Tuesday, September 29, 2015

NATION OF ENEMIES: Q&A with Thriller Author H.A. Raynes

It’s all about the genetics. DNA. Black & white.

A decade ago the U.S. government mandated that all citizens be issued biochips containing all of their medical information and an ID number indicating a person’s health. Then they made the information public—the implications of which are wide-spread and devastating. 

Now on the eve of the 2032 presidential election, the country is deeply divided and on the brink of civil war. But as the two major political parties face off, innocent Americans are dying at the hands of masked terrorists. When the Liberty Party’s presidential nominee is assassinated in a highly-coordinated, masterful attack, it sets off a chain of events that will change the course of history and leave America’s inalienable rights—life, liberty and the pursuit of happiness—dangling on the precipice of extinction.

Title: Nation of Enemies
Author: H.A. Raynes
Genre: Thriller

As a child, what did you want to be when you grew up?
An actress. My parents were very encouraging, despite my early performances in musicals and I can tell you right now that I have no business being in musicals. Oh, but I loved them. So when I actually did grow up and attempted acting (2 years in L.A., acting on rare occasion, waitressing all the time), I quickly learned I had no desire to be judged on my appearance the second I walked through a door. Also, turns out I don’t like to be in the spotlight. It was a childhood dream gone awry! But I have no regrets.

What are three things people may not know about you?
1. I once played spin the bottle with Nicolas Cage and Roman Coppola.

2. Because of a near drowning incident when I was a child, I didn't learn to swim until I was 34.

3. I've driven cross-country twice. Three times if you count the time my whole family moved from Massachusetts to California on a Greyhound bus when I was six.

What has been your greatest challenge as a writer? Have you been able to overcome it?
Finding time. Making time for myself, amidst the busyness of marriage, two kids, a dog, work, a house, and occasionally sleeping. It took me a long time, years really, to carve out about 8 hours a week that is mine and mine alone. In that time I write. I’m dedicated to it now and cannot imagine my life without it.

What has been your greatest pleasure in writing Nation of Enemies?
My writing life has been very private, almost secretive for years. People I’ve known for ages had no idea I write. I was apprehensive about sharing my work initially - writing is so personal, you really are exposing yourself when you share it, like any art. I think my greatest pleasure so far is the overwhelming support I’ve received since the release of Nation of Enemies. Friends, family and strangers have reached out and expressed their love for the book. The feedback has been consistently positive and it’s been a great pleasure to finally be recognized my writing.

What advice would you give to your younger self?
Turn off the TV and write. Time goes by so quickly—cliche as that is, it’s true. So put down the remote and write as much as you can before you have two children and can only squeeze in eight hours a week!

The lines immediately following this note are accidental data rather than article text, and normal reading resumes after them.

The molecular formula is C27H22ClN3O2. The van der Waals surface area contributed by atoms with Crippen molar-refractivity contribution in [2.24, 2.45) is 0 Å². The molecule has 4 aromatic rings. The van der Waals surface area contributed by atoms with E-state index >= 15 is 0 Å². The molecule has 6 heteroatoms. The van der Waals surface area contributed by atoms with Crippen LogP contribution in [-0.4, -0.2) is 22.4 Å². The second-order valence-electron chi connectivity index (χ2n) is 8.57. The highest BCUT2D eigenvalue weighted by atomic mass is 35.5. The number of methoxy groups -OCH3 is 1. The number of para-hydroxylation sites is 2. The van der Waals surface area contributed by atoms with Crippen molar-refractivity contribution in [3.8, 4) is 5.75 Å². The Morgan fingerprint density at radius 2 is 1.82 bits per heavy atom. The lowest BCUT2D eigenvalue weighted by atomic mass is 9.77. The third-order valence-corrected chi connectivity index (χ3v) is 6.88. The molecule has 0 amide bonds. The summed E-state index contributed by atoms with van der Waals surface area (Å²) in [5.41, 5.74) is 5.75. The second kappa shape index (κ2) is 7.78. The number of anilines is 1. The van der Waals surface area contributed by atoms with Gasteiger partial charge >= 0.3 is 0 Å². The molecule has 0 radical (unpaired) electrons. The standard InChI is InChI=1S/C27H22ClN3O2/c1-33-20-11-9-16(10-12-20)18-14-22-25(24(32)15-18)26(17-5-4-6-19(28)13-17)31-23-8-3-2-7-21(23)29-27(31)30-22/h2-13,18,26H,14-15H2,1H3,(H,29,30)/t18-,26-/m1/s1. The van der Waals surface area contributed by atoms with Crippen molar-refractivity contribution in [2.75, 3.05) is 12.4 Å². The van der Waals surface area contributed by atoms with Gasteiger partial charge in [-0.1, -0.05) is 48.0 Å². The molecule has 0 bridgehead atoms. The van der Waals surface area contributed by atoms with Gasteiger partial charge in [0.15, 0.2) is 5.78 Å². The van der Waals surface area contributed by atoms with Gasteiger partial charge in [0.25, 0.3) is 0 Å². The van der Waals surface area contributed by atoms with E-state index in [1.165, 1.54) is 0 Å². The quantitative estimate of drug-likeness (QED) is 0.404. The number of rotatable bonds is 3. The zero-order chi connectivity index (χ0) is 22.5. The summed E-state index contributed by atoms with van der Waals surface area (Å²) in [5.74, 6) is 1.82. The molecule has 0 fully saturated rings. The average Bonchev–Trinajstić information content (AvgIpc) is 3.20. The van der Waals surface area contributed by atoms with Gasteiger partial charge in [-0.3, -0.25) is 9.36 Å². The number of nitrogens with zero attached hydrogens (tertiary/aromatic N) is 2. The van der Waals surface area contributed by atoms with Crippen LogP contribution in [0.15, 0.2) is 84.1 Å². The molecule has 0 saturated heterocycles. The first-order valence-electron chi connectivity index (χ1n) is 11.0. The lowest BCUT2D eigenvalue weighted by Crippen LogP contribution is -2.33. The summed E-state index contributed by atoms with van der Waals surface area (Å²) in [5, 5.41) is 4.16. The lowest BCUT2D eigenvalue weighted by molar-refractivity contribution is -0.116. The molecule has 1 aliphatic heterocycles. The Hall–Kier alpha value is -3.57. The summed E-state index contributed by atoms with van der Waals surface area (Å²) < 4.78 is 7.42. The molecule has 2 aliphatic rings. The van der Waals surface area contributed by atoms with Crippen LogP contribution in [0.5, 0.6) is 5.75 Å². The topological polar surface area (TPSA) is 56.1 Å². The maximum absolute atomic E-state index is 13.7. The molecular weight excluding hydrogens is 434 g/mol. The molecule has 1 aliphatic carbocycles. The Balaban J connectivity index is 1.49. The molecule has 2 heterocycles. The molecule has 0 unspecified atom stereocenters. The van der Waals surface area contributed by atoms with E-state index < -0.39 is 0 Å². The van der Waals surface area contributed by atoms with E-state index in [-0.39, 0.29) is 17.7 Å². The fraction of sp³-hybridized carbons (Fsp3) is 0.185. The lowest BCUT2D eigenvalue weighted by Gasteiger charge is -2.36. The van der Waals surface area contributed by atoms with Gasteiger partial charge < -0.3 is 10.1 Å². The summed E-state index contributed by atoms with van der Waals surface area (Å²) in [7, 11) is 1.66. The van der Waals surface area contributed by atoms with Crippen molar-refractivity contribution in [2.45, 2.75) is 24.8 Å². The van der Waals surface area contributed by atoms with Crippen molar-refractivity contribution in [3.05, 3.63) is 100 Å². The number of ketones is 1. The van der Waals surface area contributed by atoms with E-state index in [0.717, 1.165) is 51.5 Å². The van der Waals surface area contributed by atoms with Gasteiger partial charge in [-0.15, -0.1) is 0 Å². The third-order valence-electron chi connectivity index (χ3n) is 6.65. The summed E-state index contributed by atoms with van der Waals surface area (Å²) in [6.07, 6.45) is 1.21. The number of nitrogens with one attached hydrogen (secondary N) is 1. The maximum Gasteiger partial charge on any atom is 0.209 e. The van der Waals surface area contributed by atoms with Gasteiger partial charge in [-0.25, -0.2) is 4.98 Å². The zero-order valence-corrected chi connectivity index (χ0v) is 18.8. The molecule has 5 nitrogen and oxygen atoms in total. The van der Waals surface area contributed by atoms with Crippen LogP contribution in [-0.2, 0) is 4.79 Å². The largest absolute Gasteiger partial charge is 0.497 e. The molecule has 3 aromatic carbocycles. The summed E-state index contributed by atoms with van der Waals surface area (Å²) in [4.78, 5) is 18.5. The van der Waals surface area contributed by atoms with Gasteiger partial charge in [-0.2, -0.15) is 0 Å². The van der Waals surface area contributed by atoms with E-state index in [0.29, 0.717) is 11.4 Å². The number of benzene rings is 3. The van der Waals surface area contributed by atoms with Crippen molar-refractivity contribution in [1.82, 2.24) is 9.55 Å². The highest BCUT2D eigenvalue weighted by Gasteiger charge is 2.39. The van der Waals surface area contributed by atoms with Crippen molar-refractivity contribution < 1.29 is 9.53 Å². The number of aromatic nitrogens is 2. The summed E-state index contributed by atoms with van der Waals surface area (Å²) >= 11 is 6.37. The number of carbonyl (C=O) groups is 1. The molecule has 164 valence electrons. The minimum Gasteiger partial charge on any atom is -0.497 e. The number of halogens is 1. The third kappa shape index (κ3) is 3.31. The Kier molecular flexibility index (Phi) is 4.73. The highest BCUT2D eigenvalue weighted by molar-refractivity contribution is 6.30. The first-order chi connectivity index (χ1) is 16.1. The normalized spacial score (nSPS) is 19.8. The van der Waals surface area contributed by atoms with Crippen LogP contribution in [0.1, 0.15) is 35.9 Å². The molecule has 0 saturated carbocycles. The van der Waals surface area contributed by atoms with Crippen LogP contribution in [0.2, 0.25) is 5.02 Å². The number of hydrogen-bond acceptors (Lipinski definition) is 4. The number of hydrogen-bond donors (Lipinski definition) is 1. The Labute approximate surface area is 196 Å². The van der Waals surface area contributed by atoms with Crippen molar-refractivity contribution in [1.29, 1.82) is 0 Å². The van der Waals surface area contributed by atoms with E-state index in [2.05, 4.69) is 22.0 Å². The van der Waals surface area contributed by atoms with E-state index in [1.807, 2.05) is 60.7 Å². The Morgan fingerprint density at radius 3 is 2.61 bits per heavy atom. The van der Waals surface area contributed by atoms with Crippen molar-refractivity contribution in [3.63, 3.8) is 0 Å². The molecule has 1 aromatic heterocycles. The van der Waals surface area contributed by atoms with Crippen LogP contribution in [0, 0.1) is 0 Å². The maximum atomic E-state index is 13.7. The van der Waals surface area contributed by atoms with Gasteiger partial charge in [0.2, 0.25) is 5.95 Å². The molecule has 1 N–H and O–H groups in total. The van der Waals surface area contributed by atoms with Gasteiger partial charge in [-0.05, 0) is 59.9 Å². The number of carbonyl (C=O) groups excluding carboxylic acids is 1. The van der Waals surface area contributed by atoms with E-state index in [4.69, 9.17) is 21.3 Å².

So, this is freedom. No sirens pierce the air. Buildings in the distance are whole. Yet the ground beneath his feet feels no different. Dr. Cole Fitzgerald glances past their docked cruise ship, to the horizon. The sky blends into the ocean, a monochromatic swatch of gray. A chill in the air penetrates him, dampens his coat and makes all the layers underneath heavy. When they left Boston, pink-tinged magnolia petals blanketed the sidewalks, blew across overgrown parks and the burnt remains of brownstones. He’d reached up and touched a blossom, still hanging on a limb. It’s remarkable to see beauty amid war. 
The din of discontent is constant. On the vast dock of England’s Southampton Cruise Port, a few thousand passengers stand in line, all on the same quest to flee the United States. He’s heard that three million citizens emigrate annually. But no one documents whether those people are more afraid of the lone wolves and militias, or of their government bent on regaining control. Cole isn’t sure which is worse. But London is a safe place to start again. They have family here, built-in support. No point in dwelling.
Beside him, Lily’s usual grace and composure are visibly in decline. He reaches out and gently strokes the nape of his wife’s neck, where pieces of her dark hair have strayed from her ponytail. The coat she wears can’t hide her belly, now twenty-nine weeks swollen with a baby girl. Cole wishes he could offer her a chair. Instead she rests on one of their enormous suitcases.
Their son Ian sits cross-legged on the asphalt and reads a paperback. Throughout the journey, he’s gone along with few complaints. Ten years ago he was born the night the Planes Fell, the night that changed everything. Living in a constant state of fear is all he’s ever known. The joy and devastation of that night was so complete. To become parents at the same time terrorists took down fifty passenger planes … there were no words. It was impossible to celebrate while so many were mourning. 

H.A. Raynes was inspired to write NATION OF ENEMIES by a family member who was a Titanic survivor and another who escaped Poland in World War II. Combining lessons from the past with a healthy fear of the modern landscape, this novel was born. A longtime member of Boston’s writing community, H.A. Raynes has a history of trying anything once (acting, diving out of a plane, white water rafting, and parenting). Writing and raising children seem to have stuck.


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